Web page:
A lot of the tracks on Covert Coup are short, which is fine by me, since that means our hosts don't necessarily want to bore the listener to death when they can move to other ideas quickly. The music is decent, and Curren$y pumps a little more energy into his verse, after which he sits back and allows the beat to play. Nothing spectacular, but it works.

Alan's beat is spacey and bass-y, and complements both rappers well, with Gibbs faring a tad bit better than Spitta. No chorus, just like I love it. Easily the best track so far.

All the beats on Covert Coup carry a similar vibe, which would pose a problem if all of the songs were five-plus minutes of non-stop rapping, which is not the case. Yes, this is another song about smoking weed: given the co-headliner, this isn't surprising. Nothing special, but the brief runtime saves the track. Again.

8. DOUBLE 07
Curren$y plays James Bond on this Alchemist-produced film score. The excellence of this track cannot be overlooked: Alan's drums are bone-crushing, and his piano and rock guitar chops make it easy to imagine what Spitta would sound like with the musical backing of Deep Purple, or even Cream. Kills the last five tracks; there is no competition.

An interesting song title. Curren$y finally tones down the weed smoking, even though he still isn't rapping about anything interesting or substantial. And Alan's beat is, unsurprisingly, good.

Get it? “Full Metal” and Alchemist? No? Well, I'm obliged to say that as a hardcore Alchemist fan, who has heard a good ninety-five percent of the man's (released) material, I would easily place this beat in his top ten. It's incredible. This literally blew me away the first time I heard it. It will get stuck in your head for life. The slow-moving strings and skull-shattering bass and drums left me speechless. Oh, and Curren$y? Well, over a beat like this, he can't help but sound pretty damn good, even throwing a few Wu-Tang Clan and Belly references in the mix. From that fanboy-ish rant, I'm confident that you can figure out how I feel about this song.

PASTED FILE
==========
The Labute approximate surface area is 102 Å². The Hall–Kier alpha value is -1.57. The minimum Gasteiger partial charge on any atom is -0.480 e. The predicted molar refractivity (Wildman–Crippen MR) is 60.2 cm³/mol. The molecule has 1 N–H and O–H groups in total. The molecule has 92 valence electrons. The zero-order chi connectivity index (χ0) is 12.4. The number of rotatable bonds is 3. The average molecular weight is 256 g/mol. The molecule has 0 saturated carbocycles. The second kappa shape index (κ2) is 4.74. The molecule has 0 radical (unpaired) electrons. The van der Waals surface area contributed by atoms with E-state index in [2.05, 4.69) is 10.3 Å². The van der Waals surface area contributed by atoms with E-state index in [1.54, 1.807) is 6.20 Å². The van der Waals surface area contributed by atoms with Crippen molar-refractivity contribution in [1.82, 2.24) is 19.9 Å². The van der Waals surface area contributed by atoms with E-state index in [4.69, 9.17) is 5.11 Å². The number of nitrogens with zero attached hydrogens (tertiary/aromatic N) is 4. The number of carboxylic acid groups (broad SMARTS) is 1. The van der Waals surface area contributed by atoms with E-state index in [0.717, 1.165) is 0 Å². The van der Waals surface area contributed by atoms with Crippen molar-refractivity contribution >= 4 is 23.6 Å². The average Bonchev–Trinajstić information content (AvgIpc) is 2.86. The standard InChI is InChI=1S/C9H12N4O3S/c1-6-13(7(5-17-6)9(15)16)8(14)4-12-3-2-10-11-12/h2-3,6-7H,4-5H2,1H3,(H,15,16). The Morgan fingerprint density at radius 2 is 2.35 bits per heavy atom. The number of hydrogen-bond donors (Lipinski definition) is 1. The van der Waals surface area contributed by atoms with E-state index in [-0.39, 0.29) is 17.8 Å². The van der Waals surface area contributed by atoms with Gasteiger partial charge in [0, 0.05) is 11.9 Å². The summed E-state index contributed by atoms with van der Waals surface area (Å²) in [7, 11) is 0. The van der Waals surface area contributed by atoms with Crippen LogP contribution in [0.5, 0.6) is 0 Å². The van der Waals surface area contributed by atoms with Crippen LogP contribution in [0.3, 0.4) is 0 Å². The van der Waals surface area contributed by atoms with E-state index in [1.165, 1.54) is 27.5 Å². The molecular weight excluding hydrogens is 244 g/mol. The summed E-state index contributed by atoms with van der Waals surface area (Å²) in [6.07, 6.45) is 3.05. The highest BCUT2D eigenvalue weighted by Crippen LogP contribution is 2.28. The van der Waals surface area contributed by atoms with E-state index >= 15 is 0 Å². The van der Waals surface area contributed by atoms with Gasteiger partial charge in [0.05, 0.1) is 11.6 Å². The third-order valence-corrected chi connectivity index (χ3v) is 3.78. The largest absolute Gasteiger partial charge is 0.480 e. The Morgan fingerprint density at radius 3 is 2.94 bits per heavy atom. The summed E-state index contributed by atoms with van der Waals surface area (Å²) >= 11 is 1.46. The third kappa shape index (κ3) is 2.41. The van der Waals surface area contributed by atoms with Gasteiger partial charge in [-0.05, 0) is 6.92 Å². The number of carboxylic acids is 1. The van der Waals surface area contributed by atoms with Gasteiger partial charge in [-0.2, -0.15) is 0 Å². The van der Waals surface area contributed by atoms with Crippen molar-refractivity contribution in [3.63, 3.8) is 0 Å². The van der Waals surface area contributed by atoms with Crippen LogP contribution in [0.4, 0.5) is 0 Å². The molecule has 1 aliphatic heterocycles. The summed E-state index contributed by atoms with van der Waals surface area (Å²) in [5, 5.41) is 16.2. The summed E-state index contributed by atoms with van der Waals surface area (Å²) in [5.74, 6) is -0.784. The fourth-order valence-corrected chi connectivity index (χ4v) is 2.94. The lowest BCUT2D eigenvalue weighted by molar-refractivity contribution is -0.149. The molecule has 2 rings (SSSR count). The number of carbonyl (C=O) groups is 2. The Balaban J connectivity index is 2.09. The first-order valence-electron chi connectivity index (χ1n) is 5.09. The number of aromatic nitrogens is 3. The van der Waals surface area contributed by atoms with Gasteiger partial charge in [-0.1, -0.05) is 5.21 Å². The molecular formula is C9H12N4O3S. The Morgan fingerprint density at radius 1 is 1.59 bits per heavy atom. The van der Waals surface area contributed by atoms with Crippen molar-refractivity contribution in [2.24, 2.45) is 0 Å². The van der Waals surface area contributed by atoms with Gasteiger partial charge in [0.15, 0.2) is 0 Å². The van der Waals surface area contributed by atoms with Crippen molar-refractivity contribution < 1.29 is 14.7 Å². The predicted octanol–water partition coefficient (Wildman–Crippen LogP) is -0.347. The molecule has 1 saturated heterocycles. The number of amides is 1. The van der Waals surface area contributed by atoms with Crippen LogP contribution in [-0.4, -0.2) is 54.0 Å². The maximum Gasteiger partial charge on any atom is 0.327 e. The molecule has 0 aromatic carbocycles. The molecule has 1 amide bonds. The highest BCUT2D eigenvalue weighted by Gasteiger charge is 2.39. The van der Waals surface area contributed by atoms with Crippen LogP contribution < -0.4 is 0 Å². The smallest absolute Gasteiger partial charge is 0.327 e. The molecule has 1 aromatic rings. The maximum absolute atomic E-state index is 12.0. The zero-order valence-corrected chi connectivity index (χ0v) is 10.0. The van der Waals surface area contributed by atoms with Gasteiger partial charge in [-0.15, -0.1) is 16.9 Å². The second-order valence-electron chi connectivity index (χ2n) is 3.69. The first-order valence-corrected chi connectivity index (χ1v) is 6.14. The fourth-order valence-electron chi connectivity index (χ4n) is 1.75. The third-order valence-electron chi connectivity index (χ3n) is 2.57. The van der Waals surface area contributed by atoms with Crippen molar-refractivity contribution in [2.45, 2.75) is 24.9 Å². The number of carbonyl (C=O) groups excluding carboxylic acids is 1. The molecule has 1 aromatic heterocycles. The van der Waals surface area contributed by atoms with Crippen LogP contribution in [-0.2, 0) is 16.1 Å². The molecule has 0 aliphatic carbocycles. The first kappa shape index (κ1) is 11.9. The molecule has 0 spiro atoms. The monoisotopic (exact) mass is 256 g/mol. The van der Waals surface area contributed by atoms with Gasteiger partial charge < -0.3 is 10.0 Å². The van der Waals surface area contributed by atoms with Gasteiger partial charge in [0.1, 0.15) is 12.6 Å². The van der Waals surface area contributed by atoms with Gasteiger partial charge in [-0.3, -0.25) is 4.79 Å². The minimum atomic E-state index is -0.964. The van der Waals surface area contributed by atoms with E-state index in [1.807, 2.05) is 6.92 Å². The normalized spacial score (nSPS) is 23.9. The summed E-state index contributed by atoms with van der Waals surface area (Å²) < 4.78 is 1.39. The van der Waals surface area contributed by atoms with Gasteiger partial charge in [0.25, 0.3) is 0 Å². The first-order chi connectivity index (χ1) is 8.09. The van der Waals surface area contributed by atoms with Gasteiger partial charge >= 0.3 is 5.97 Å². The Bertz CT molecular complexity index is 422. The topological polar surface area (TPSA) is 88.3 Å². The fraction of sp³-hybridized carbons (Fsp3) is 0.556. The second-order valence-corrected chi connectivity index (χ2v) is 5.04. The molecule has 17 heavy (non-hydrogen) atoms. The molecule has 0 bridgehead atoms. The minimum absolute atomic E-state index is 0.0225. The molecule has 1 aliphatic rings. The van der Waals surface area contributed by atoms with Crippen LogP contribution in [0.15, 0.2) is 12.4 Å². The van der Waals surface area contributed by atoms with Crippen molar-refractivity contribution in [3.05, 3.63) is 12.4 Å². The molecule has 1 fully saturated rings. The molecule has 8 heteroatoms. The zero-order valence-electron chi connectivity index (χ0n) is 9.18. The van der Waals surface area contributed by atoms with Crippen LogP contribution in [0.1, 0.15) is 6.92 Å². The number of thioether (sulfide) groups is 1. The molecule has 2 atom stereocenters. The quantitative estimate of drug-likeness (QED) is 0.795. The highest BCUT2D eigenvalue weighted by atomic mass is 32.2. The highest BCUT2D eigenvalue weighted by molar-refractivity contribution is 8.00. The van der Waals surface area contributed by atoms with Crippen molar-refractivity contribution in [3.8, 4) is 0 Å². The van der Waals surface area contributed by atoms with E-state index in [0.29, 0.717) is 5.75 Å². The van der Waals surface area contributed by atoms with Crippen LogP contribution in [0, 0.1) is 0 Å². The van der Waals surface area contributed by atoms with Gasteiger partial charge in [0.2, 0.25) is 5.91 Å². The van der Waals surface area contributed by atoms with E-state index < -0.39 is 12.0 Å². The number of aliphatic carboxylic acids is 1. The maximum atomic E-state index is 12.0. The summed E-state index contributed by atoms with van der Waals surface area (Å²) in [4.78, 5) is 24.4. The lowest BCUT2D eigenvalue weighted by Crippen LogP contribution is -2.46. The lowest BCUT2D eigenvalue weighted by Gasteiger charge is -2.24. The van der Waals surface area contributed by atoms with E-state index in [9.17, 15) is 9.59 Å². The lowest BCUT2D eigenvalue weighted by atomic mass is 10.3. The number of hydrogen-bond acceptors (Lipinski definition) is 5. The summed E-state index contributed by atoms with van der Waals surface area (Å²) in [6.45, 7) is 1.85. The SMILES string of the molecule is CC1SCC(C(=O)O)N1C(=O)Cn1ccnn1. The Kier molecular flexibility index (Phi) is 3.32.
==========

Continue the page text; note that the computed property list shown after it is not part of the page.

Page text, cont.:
THE LAST WORD: Overall, I liked Covert Coup. It's nice that The Alchemist and Curren$y were able to escape their respective comfort zones to get this out of their systems. I hope this is a series that continues, although some faster instrumentals and some rhymes that aren't smothered in weed smoke would be preferable. The songs that work do so perfectly, while the ones that don't grow old very quickly: thankfully, Covert Coup works far more often than not. For fans of both The Alchemist and Curren$y, finding this online should be a no-brainer. And even if you hate both artists, I insist that you track down “Full Metal” immediately. That is a song you must hear. Go ahead. I'll wait.)

- Jay

(Questions? Comments? Concerns? Let me know.  The Alchemist has also released the instrumentals from these sessions, although he's charging money for those, so if you're so inclined, I've included the Amazon link below.)


  1. Solid review, although I think I'm a much bigger fan of Spitta's rapping than the reviewer was. I do agree that "Full Metal" is mindblowing, the way Al flips the sample is masterful and the way Curren$y eases into the track with that Wu reference ("I call my brother son 'cause he shine like/Alaska noontime on the turnpike") gets me every time.